But there’s a new study in Health Affairs that was surprisingly promising:
We performed three related field experiments at a single fast-food restaurant to determine whether these reported sentiments could be translated into a strategy to alter calorie consumption. All of the experiments addressed three important elements of eating behavior.
First, do people spontaneously request smaller portions—that is, even if smaller portions are not specifically noted as an option on a menu or signage? Second, do people accept explicit spoken offers to take smaller portions in order to reduce calories? Third, does taking a smaller portion of one meal component lead to indulgence in other meal components, so that the calorie “savings” from downsizing are immediately lost?
Each experiment addressed an additional question. In experiment 1, we explored whether offering a nominal (twenty-five-cent) discount for downsizing would result in more customers’ accepting the offer than offering no discount. In experiment 2, we examined whether offering an opportunity to accept a smaller portion would be more effective than providing calorie labels in encouraging moderation. In experiment 3, we investigated whether downsizing appealed only to customers who would otherwise have thrown away uneaten food, thereby affecting calories ordered but not calories consumed.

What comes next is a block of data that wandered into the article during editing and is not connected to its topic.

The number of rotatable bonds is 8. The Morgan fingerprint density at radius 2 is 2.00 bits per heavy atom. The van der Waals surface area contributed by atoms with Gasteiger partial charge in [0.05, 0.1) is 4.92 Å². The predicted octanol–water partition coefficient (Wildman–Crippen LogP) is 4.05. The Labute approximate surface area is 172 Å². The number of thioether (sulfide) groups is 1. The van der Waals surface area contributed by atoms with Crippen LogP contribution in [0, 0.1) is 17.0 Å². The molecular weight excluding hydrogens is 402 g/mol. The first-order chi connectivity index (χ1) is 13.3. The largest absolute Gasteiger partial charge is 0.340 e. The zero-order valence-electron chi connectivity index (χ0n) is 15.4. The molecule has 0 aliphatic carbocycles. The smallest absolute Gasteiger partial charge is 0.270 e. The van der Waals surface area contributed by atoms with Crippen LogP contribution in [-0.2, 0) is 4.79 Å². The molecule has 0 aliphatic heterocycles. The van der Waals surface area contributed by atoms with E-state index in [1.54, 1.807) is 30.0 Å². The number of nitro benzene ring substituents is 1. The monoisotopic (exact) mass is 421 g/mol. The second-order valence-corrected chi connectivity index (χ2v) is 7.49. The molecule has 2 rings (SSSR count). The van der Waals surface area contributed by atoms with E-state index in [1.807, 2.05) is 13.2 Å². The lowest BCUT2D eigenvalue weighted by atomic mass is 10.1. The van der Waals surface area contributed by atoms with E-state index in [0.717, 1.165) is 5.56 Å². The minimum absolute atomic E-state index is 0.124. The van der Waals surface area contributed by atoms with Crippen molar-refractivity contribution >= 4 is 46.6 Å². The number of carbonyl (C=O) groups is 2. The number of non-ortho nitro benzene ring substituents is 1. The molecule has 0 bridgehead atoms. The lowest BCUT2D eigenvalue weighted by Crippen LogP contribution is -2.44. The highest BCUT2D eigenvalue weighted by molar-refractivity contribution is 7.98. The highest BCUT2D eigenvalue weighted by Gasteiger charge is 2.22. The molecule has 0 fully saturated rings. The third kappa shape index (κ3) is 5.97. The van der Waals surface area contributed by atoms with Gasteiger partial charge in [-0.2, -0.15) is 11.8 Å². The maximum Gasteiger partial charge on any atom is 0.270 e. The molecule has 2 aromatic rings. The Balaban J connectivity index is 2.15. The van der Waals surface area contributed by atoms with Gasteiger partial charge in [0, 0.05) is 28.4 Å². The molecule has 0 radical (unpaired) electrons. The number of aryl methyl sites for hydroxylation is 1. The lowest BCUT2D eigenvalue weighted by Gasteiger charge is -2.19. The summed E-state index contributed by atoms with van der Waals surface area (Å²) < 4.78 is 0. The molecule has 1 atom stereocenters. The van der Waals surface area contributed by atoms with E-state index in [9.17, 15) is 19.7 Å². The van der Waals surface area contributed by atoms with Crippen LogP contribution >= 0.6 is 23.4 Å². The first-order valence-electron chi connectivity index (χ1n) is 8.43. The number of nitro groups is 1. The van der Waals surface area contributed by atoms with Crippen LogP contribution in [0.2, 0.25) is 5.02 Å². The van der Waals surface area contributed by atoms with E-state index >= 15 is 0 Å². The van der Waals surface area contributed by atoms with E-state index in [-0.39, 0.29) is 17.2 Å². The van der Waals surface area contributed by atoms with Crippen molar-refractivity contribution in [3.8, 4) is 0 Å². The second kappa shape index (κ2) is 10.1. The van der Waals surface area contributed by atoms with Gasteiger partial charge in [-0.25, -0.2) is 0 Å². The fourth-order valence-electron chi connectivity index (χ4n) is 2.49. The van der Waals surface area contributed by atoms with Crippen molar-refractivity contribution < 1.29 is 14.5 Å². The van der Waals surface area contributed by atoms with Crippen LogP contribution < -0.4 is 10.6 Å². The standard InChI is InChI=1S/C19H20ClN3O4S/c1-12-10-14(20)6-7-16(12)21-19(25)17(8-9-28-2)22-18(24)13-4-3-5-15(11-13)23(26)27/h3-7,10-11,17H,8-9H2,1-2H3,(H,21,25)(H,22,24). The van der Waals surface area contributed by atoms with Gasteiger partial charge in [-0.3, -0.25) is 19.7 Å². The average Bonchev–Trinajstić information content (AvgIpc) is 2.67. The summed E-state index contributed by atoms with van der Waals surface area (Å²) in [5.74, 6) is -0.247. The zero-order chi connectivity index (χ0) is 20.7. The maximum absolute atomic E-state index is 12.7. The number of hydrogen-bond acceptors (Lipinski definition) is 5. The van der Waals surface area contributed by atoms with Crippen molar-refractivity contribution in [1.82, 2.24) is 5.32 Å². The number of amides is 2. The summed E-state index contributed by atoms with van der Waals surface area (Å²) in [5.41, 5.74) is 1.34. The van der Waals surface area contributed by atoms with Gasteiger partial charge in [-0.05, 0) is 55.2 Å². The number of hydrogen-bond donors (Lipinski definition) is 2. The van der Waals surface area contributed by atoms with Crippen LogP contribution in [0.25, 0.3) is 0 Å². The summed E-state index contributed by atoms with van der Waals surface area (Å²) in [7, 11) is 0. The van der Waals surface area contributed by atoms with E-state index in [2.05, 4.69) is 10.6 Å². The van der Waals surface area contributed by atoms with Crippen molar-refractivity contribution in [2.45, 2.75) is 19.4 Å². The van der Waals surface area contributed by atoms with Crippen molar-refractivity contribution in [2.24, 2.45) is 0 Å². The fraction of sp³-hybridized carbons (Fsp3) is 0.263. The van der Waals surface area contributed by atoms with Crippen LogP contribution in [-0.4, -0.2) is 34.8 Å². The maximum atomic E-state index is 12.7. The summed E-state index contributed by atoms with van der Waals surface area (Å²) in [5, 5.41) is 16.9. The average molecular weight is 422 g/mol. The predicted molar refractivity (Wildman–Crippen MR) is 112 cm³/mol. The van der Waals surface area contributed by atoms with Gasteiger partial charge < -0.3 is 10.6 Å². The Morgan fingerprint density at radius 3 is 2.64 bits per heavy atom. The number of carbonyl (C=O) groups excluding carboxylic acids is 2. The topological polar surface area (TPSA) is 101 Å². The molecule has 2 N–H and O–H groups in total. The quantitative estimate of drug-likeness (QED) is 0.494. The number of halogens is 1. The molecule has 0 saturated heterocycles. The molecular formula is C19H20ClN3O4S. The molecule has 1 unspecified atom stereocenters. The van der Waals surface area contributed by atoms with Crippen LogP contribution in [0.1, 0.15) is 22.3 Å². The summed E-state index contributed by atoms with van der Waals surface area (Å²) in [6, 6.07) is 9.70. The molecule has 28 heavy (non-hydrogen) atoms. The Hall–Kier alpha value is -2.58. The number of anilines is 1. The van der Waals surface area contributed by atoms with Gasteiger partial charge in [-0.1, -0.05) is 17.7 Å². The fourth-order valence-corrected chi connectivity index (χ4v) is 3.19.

Let’s start with experiment 1. First, they measured how many customers would spontaneously request a smaller portion of a high-calorie, high-starch side dish. Not surprisingly, only 1% did. But if customers were asked, on the other hand, one third accepted the offer, regardless of whether a discount was offered. What’s more, those that did downsize did not compensate by up-sizing any other portions of the meal. Those that downsized ordered significantly fewer calories, 100 fewer on average.